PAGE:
The first wall face 10 of the gas evacuation member 103 is the frontal face in the direction of rotation, and may stand up from the one face with an angle of elevation greater than zero degrees and less than 90 degrees, when making a plane parallel to the one face having the wafer placement face 106 a level plane, and is not restricted to a flat-shaped wall face as shown in FIG. 2 or in FIG. 33(A). For example, it is possible to make the first wall face 10 a curved face as shown in FIG. 33(B). Also, the first wall face 10 may have an uneven surface as long as it is possible to lead collided gas to the gas discharge path 104.

The reason that the first wall face 10 adopts a face with an elevation angle less than 90 degrees is as described next. When the angle of elevation is 90 degrees, the outgas and the wall face collide head-on, and so the movement of the gas molecules becomes a direction parallel to the direction of rotation. Also, the gas molecules may be led to the wafer surface, depending on the approach angle of the gas molecules. Thus, it is not possible to reduce the likelihood of contact between the gas molecules and the wafer. On the other hand, when the angle of elevation is greater than 90 degrees, repulsive force acts on the gas molecules in the upward direction, and therefore the gas molecules can not be led to the gas discharge path. On the other hand, when the angle of elevation of the wall face 10 is 0 degrees, naturally the effect of leading the gas molecules can not be obtained at all. Thus, the angle of elevation of the first wall face 10 must be less than 90 degrees and greater than 0 degrees.

(3) Overall Shape and Arrangement of the Gas Evacuation Member

The gas evacuation member 103 is disposed behind the gas discharge path 104 in the direction of rotation, and the first wall face 10 of the gas evacuation member 103 is the frontal face in the direction of rotation, and has a structure in which it is a curved face or a flat face standing up from the one face, having an angle of elevation greater than zero degrees and less than 90 degrees where a plane parallel to one face having the wafer placement face 106 is a level plane. As the shape of the gas evacuation member 103, as long as it includes at least the first wall face 10, the operation described above can be obtained, and so the shape is not restricted to the square structure shown in FIG. 2. For example, the plate-shaped structure having the first wall face 10 shown in FIG. 30(A) may also be adopted.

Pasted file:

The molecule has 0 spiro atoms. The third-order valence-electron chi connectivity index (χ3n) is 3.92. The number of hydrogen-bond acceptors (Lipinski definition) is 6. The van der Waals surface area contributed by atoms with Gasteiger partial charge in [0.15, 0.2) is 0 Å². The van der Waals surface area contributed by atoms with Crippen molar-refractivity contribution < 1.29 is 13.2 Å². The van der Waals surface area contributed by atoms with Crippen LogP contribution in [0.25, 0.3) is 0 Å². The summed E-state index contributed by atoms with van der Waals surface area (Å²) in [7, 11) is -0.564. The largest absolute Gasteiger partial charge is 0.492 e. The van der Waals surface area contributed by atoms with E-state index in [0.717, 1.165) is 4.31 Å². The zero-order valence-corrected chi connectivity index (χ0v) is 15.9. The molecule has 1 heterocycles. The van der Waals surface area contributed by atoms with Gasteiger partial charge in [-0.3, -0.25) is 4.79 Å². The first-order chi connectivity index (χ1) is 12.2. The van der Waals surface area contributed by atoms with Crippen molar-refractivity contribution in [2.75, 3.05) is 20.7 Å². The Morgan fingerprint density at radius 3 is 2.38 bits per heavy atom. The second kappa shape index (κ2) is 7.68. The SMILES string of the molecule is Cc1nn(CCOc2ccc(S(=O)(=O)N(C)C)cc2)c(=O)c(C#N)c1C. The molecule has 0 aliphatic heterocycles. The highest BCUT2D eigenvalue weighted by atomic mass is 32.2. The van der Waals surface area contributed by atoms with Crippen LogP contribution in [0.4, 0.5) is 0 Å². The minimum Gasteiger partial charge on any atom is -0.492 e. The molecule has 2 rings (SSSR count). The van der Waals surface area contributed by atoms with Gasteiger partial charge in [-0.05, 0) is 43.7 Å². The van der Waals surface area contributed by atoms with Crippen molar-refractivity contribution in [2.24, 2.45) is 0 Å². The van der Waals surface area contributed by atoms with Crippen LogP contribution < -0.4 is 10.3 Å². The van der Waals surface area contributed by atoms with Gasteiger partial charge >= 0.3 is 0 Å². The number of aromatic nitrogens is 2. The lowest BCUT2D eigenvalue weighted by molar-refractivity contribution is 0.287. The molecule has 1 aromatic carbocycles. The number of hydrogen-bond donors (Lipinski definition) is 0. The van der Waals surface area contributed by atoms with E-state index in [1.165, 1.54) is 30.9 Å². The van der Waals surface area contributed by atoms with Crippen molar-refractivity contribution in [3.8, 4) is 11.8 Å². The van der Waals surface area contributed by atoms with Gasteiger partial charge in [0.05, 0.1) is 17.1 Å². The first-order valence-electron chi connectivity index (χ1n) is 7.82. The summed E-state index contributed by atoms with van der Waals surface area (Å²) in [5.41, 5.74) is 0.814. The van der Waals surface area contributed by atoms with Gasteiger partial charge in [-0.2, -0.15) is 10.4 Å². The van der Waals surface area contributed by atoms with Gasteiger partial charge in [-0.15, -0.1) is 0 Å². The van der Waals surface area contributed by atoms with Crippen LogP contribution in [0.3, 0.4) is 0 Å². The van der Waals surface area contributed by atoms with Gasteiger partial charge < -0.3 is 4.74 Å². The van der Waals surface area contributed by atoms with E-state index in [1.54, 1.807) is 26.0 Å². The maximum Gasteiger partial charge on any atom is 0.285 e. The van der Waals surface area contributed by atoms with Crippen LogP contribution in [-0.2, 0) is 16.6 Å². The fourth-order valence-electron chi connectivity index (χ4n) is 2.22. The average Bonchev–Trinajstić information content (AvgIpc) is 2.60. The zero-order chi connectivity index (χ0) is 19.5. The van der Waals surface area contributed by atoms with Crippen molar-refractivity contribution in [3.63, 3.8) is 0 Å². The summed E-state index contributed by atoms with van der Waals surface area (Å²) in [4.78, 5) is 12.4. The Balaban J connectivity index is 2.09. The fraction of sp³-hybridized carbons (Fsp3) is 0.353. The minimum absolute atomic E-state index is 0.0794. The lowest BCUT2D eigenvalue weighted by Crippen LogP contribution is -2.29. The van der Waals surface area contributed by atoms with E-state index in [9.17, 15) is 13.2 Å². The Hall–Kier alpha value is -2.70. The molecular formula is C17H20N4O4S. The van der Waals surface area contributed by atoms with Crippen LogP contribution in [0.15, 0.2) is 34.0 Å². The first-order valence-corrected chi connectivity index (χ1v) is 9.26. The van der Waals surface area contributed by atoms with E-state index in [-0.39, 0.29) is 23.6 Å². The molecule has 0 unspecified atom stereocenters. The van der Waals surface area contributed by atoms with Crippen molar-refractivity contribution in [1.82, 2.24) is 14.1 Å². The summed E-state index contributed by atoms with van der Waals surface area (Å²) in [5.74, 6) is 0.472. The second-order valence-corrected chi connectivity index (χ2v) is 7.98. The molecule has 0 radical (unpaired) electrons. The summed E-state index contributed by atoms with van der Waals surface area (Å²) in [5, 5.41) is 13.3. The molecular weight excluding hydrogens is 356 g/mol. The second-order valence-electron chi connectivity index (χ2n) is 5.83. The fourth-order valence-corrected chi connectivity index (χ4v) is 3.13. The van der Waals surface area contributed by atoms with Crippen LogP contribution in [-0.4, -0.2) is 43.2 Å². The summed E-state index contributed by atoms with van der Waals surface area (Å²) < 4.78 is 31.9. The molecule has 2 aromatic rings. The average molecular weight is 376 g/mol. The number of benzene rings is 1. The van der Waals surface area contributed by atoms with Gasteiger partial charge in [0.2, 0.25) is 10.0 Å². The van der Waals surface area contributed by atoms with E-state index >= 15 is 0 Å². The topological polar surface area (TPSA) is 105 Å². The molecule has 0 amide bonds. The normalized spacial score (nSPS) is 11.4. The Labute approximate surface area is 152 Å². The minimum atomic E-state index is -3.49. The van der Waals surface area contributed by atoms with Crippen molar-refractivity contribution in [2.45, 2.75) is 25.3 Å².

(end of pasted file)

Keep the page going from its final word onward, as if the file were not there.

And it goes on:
Also, as shown for example in FIG. 12(A) or FIG. 15(A), the gas evacuation member 103 may adopt a shape having, on the front in the direction of rotation, a face with an angle of elevation of 90 degrees continuing from the first wall face 10. With this shape, because this plane and the first wall face 10 intersect at an obtuse angle greater than 90 degrees, it is more difficult for the intersecting portion to worsen than when intersecting at an acute angle (less than 90 degrees). However, because the gas molecules that collide with this face receive repulsive force in the direction such as that parallel to the direction of rotation, it is preferable to keep this face to a moderate degree of narrowness. A shape having a top face with an angle of elevation greater than 90 degrees as shown in FIG. 12(B) will be explained in Embodiment 2.